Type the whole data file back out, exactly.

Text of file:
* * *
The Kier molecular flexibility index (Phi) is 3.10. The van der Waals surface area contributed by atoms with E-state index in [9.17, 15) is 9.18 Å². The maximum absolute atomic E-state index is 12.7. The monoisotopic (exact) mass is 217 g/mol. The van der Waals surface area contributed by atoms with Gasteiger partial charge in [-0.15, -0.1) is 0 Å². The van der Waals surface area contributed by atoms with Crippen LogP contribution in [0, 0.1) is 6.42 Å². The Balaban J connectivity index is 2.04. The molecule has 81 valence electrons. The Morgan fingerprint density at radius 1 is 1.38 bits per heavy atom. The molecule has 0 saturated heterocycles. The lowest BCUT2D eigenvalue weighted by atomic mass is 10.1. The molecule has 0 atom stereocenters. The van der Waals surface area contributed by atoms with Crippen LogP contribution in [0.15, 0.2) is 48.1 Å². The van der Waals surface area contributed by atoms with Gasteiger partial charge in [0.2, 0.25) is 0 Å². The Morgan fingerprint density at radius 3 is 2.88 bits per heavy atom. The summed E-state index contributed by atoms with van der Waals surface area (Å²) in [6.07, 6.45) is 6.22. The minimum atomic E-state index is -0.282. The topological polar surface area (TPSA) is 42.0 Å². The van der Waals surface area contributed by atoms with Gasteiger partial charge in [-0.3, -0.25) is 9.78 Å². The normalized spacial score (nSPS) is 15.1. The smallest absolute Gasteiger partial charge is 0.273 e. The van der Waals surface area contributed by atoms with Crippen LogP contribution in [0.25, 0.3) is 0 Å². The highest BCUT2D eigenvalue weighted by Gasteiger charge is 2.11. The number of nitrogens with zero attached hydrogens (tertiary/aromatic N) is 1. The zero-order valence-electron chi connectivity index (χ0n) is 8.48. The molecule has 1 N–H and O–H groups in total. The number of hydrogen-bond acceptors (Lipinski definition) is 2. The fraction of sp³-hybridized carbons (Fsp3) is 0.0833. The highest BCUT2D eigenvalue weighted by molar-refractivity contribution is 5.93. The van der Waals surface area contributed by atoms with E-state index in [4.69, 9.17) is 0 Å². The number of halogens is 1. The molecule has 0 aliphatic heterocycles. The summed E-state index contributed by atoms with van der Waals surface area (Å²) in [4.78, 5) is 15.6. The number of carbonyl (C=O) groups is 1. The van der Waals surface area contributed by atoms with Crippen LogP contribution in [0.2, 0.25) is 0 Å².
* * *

The Kier molecular flexibility index (Phi) is 3.10. The van der Waals surface area contributed by atoms with E-state index in [9.17, 15) is 9.18 Å². The maximum absolute atomic E-state index is 12.7. The monoisotopic (exact) mass is 217 g/mol. The van der Waals surface area contributed by atoms with Gasteiger partial charge in [-0.15, -0.1) is 0 Å². The van der Waals surface area contributed by atoms with Crippen LogP contribution in [0, 0.1) is 6.42 Å². The Balaban J connectivity index is 2.04. The molecule has 81 valence electrons. The Morgan fingerprint density at radius 1 is 1.38 bits per heavy atom. The molecule has 0 saturated heterocycles. The lowest BCUT2D eigenvalue weighted by atomic mass is 10.1. The molecule has 0 atom stereocenters. The van der Waals surface area contributed by atoms with Crippen LogP contribution in [0.15, 0.2) is 48.1 Å². The van der Waals surface area contributed by atoms with Gasteiger partial charge in [0.2, 0.25) is 0 Å². The Morgan fingerprint density at radius 3 is 2.88 bits per heavy atom. The summed E-state index contributed by atoms with van der Waals surface area (Å²) in [6.07, 6.45) is 6.22. The minimum atomic E-state index is -0.282. The topological polar surface area (TPSA) is 42.0 Å². The van der Waals surface area contributed by atoms with Gasteiger partial charge in [-0.3, -0.25) is 9.78 Å². The normalized spacial score (nSPS) is 15.1. The smallest absolute Gasteiger partial charge is 0.273 e. The van der Waals surface area contributed by atoms with Crippen LogP contribution in [0.25, 0.3) is 0 Å². The highest BCUT2D eigenvalue weighted by Gasteiger charge is 2.11. The number of nitrogens with zero attached hydrogens (tertiary/aromatic N) is 1. The zero-order valence-electron chi connectivity index (χ0n) is 8.48. The molecule has 1 N–H and O–H groups in total. The number of hydrogen-bond acceptors (Lipinski definition) is 2. The fraction of sp³-hybridized carbons (Fsp3) is 0.0833. The highest BCUT2D eigenvalue weighted by molar-refractivity contribution is 5.93. The van der Waals surface area contributed by atoms with E-state index in [4.69, 9.17) is 0 Å². The number of halogens is 1. The molecule has 0 aliphatic heterocycles. The summed E-state index contributed by atoms with van der Waals surface area (Å²) in [4.78, 5) is 15.6. The number of carbonyl (C=O) groups is 1. The van der Waals surface area contributed by atoms with Crippen LogP contribution in [0.2, 0.25) is 0 Å².